Conservatives propose "tax holiday" for GST in December to lower costs, spur spending

Aug 17 2021, 12:44 pm

The federal Conservatives are proposing a “holiday” on the federal goods and services tax in December to boost retail spending, but experts question whether it’s an effective use of government dollars.

Party leader Erin O’Toole said the policy would help Canadians who have been struggling to make ends meet during the pandemic, while also supporting businesses by encouraging spending.

“We have a housing crisis in Canada, we have a cost of living crisis in Canada, we have inflation for the first time in decades being an issue,” said O’Toole at a campaign stop in Vaughan, Ontario.

“December is going to be the end of a very difficult year for Canada, and we think Canadian families deserve a break.”

The proposed plan would only apply to in-store retailers to prevent U.S. companies with large online presences from benefiting, O’Toole said.

He said the policy represents $1.5 billion in savings for Canadians.

However, the Canadian Federation of Independent Business called the tax holiday “a bit gimmicky.”

“What a short-term GST holiday would likely do is shift sales from one month to another, leading to very little change in overall consumer spending,” CFIB president Dan Kelly said in a statement.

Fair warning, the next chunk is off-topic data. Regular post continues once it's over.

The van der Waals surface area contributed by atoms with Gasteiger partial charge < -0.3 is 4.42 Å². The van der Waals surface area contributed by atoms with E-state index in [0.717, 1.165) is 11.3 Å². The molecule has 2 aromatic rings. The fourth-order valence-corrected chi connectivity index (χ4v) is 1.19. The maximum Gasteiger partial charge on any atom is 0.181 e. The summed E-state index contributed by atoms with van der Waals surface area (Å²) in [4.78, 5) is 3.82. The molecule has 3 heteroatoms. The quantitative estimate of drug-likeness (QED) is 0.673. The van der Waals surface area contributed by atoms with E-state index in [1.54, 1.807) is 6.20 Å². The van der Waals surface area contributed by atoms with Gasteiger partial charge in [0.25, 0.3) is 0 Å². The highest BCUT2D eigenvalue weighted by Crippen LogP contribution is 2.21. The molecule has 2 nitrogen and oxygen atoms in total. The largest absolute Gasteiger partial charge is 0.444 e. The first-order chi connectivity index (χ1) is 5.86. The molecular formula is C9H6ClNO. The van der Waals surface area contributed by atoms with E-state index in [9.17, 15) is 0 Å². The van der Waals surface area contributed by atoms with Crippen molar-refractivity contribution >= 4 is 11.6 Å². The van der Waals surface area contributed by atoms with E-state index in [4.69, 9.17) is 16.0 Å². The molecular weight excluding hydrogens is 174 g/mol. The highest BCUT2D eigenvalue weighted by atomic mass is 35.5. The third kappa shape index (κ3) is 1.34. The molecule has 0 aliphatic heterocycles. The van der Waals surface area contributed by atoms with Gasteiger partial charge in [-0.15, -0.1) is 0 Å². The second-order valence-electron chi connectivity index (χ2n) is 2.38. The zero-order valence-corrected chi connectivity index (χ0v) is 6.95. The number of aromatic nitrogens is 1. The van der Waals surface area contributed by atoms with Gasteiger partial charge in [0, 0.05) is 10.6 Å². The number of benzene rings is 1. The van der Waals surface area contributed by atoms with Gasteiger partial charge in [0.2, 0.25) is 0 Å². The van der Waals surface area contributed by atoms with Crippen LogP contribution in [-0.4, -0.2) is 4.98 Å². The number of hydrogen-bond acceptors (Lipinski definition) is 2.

Kelly also questioned how the break on in-store purchases only would work and said small firms would have the hassle of reprogramming their point-of-sale machines.

“The Tories have made many strong small business platform promises, such as significantly expanded (Canadian Emergency Business Account) loans, but the GST holiday is not one of them,” Kelly said.

A GST holiday would represent a five per cent savings on many purchases across the country.

David Macdonald, senior economist with the Canadian Centre for Policy Alternatives, also said it’s not a bad idea to give people incentives to spend money and boost certain sectors of the economy, but a GST break is not the most targeted way to do it.

“I guess the question is what’s the goal of this policy. Is it to save people some money on expenditures or to move money into people pockets, or is the goal of the policy to try to improve economic growth,” Macdonald said.

“If the goal of the policy is to improve economic growth, particularly in sectors that are hardest hit, this isn’t terribly effective policy.”

He said a tax holiday in December is effectively subsidizing purchases that would’ve happened whether or not the tax break was in place.

He said a more effective option would be to implement the tax holiday in January or February to spur spending when retailers typically have a harder time.

Kevin Page, president of the Institute of Fiscal Studies and Democracy in Ottawa and a former parliamentary budget officer, questioned the need for a short-term stimulus measure when there has already been a significant economic rebound and many existing
stimulus measures.

“Given the strong rebound and significant fiscal stimulus already baked in the cake, do we really need more short term stimulus type measures?” Page said in an email.

Page said the tax holiday would also come with a hefty price tag, but added the policy secures political points ahead of the holiday shopping season.

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